In Alice In The Wonderland, a beautiful classic written by a British mathematician Lewis Caroll, there is this simple but deep and meaningful conversation between Alice and the Cheshire Cat.
Alice: Cheshire Cat, would you tell me, please, which way I ought to go from here?
Cheshire Cat: That depends a good deal on where you want to get to.
Alice: I don’t much care where.
Cheshire Cat: Then it doesn’t matter which way you go.
Alice: So long as I get somewhere.
Chesire Cat: Oh, you’re sure to do that, if you only walk long enough.
Actually there are two important lessons here. (1) If you don’t know where you are going, how are you supposed to get there? If you don’t know what you want, how are you supposed to get what you what want? (2) Sometimes, when you are in the process of figuring out what you want or need a break from a place or situation, then you start by getting your behind from that place or situation. Anywhere but here can give you much needed breather.
All in all, still you need to know what you want before you can get what you want. Having done that, there are various methods or models you can use depending on your situation, mental frame and genetic composition.
Personally, I find Stephen Coveys 7 Habits of Highly Effective People very effective. What are they? Well, here it is.
- Be Proactive
- Begin with the End in Mind
- Put First Things First
- Think Win-Win
- Seek First to Understand, Then to be Understood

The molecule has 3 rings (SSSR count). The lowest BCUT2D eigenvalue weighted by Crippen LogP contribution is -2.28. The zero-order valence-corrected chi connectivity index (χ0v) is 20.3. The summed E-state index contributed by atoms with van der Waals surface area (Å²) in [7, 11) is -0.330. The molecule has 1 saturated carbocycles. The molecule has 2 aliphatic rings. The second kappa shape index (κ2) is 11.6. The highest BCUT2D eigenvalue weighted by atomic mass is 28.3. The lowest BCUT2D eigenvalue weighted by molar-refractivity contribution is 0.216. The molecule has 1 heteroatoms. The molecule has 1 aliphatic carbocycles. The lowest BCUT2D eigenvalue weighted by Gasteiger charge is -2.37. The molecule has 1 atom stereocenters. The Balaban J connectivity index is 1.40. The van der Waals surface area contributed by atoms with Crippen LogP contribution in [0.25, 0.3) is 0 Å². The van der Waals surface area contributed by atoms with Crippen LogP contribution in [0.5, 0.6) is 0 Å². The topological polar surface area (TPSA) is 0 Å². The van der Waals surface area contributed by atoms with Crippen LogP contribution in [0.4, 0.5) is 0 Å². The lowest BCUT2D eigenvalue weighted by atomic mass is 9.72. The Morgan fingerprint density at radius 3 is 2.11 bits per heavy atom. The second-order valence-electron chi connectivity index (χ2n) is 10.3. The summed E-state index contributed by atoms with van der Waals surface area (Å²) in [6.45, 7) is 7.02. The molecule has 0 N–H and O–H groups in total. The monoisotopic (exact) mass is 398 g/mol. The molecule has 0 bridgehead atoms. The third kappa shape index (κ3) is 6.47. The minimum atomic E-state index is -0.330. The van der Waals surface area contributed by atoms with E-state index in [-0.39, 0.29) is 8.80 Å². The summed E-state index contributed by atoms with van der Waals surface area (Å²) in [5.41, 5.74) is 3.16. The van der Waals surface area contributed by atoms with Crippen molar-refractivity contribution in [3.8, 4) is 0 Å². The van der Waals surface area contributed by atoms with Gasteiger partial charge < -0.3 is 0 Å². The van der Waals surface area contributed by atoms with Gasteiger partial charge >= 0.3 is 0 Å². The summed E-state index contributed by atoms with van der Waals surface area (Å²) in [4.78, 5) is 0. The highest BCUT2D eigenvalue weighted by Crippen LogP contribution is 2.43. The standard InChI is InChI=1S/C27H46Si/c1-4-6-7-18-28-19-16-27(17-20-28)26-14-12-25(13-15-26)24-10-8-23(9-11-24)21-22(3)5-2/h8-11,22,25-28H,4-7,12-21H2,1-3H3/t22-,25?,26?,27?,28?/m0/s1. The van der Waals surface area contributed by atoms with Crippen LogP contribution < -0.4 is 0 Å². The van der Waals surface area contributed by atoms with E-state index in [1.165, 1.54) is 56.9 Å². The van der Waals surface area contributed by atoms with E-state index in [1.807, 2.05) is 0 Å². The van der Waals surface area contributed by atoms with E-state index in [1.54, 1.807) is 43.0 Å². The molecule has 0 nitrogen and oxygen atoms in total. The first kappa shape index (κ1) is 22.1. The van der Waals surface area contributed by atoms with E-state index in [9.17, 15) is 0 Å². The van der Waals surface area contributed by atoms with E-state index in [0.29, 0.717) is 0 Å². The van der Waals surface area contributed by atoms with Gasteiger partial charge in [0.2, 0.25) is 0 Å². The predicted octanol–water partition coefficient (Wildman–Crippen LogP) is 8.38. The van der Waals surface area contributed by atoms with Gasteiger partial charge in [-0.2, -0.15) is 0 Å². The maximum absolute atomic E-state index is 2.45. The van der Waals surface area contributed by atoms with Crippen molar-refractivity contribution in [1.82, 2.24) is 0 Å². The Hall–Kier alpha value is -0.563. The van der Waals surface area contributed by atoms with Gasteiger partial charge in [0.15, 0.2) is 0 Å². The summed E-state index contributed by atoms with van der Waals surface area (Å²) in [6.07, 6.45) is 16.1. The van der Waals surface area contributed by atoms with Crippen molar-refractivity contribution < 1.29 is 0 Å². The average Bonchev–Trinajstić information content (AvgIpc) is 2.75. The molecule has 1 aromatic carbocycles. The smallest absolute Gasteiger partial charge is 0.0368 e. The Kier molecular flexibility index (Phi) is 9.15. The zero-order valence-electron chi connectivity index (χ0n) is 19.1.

- Sharpen the Saw
For some, principle number two comes first. But if you haven’t figured out number two, go to number one. Be proactive and figure out what you want.
What has Charlie Munger to say on getting what you want?
- Spend each day trying to be a little wiser than you were when you woke up. Discharge your duties faithfully and well. Step by step you get ahead, but not necessarily in fast spurts. But you build discipline by preparing for fast spurts. Slug it out one inch at a time, day by day. At the end of the day-if you live long enough-most people get what they deserve.
- What are the core ideas that helped me? Well, luckily I had the idea at a very early age that the safest way to try to get what you want is to try to deserve what you want. It’s such a simple idea. lt’s the golden rule. You want to deliver to the world what you would buy if you were on the other end. There is no ethos in my opinion that is better for any lawyer or any other person to have. By and large, the people who’ve had this ethos win in life, and they don’t win just money and honors. They win the respect, the deserved trust of the people they deal with. And there is huge pleasure in life to be obtained from getting deserved trust
Also, if you get what you want and you deserve it, you generate less envy.
Charlie Mungers says:
But the egality has one effect in a democracy, which Aristotle comments on, people will cheerfully tolerate considerable differences of outcome if they seem deserved. Nobody minds the fact that Tiger Woods has a big income because he’s the best golfer who’s ever lived. Or you find somebody who invents something wonderful, or a surgeon who’s way better than other surgeons, etc , etc. But differences in outcomes that are perceived as undeserved tend to disrupt democracy. That’s why Aristotle commented on it in one of his most well known observations.
And of course who is getting the undeserved money in America now? Good question. It is not Bill Gates, it is not the people who create the new companies… We don’t resent their success.
Bill Gates and Tiger Woods are very successful in their respective fields and beyond. We cheer them on. We are their fans. We wish them even more success. Charlie Munger is right.
Against the backdrop of knowing what you want and getting it through diligence (say from applying Stephen Covey’s 7 effective habits), still Charlie Munger rings true and loud, you should deserve it.